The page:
I was able to retrace my steps for a while. Here was the corner where the woman in the tight pencil skirt ran past me, so I must turn right here. There is the bridge I crossed, keep going straight. And like so many things in life it worked, for a time, until I became hopelessly lost. I wandered around thinking I could just grab any one of the hundred taxis passing me by. But I wanted that pizza, goddammit, and I think I was just the slightest bit emboldened and drunk off the mild success of my bicycling adventure in which I did not quit. So I couldn’t quit here goddamit.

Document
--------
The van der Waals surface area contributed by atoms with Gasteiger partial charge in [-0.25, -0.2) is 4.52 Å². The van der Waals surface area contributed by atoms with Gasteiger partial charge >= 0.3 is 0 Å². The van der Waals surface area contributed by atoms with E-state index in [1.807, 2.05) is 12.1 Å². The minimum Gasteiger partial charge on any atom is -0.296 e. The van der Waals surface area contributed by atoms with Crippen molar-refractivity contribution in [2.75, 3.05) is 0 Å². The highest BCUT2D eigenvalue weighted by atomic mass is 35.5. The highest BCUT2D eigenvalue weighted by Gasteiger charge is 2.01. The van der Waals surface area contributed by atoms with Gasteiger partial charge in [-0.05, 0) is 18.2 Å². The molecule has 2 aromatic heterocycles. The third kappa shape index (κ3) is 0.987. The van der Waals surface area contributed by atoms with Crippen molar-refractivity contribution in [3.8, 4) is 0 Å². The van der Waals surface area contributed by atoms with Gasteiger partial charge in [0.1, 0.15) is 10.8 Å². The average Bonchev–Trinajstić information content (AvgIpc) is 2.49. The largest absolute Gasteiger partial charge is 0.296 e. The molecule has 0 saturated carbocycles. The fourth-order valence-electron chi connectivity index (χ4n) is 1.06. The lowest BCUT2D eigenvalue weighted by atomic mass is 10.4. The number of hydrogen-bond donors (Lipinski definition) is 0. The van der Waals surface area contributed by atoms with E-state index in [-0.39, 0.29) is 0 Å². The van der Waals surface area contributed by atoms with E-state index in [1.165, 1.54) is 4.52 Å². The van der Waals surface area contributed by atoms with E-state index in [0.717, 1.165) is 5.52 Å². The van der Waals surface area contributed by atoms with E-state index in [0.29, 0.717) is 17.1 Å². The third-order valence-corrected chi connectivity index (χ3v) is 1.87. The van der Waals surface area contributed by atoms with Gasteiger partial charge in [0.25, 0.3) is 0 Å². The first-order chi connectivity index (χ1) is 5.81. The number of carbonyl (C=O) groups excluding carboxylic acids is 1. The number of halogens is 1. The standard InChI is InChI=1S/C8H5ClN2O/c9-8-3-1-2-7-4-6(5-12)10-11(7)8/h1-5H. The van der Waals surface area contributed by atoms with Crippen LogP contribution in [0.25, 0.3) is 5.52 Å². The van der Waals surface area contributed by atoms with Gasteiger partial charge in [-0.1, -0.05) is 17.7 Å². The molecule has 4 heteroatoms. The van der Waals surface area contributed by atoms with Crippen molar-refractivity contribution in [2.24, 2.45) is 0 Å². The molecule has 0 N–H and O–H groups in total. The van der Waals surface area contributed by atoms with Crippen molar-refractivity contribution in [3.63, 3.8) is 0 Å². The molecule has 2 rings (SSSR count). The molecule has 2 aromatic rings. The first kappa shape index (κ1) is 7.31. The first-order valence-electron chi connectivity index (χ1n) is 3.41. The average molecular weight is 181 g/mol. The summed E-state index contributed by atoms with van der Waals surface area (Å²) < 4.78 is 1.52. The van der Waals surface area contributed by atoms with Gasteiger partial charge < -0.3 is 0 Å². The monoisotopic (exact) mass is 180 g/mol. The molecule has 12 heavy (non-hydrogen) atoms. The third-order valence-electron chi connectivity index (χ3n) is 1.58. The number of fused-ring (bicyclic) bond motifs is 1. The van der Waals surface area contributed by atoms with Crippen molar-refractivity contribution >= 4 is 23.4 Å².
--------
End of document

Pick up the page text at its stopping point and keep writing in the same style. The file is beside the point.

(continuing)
But being in one of the rainiest areas of Mexico during the rainiest season, I knew it was only a matter of time before the skies parted. I reasoned with myself that at the first drop of rain I was going to give up and hail a cab. Of course, moments later, it began to sprinkle. But at that same moment, I turned a corner and saw the top of a church that I maybe kind of recognized. There were so many large churches that I couldn’t be sure, but I decided to push onwards, my curiosity wouldn’t let me quit now. I owed it to myself to see if my innate sense of direction had somehow led me back to the proper path, didn’t I?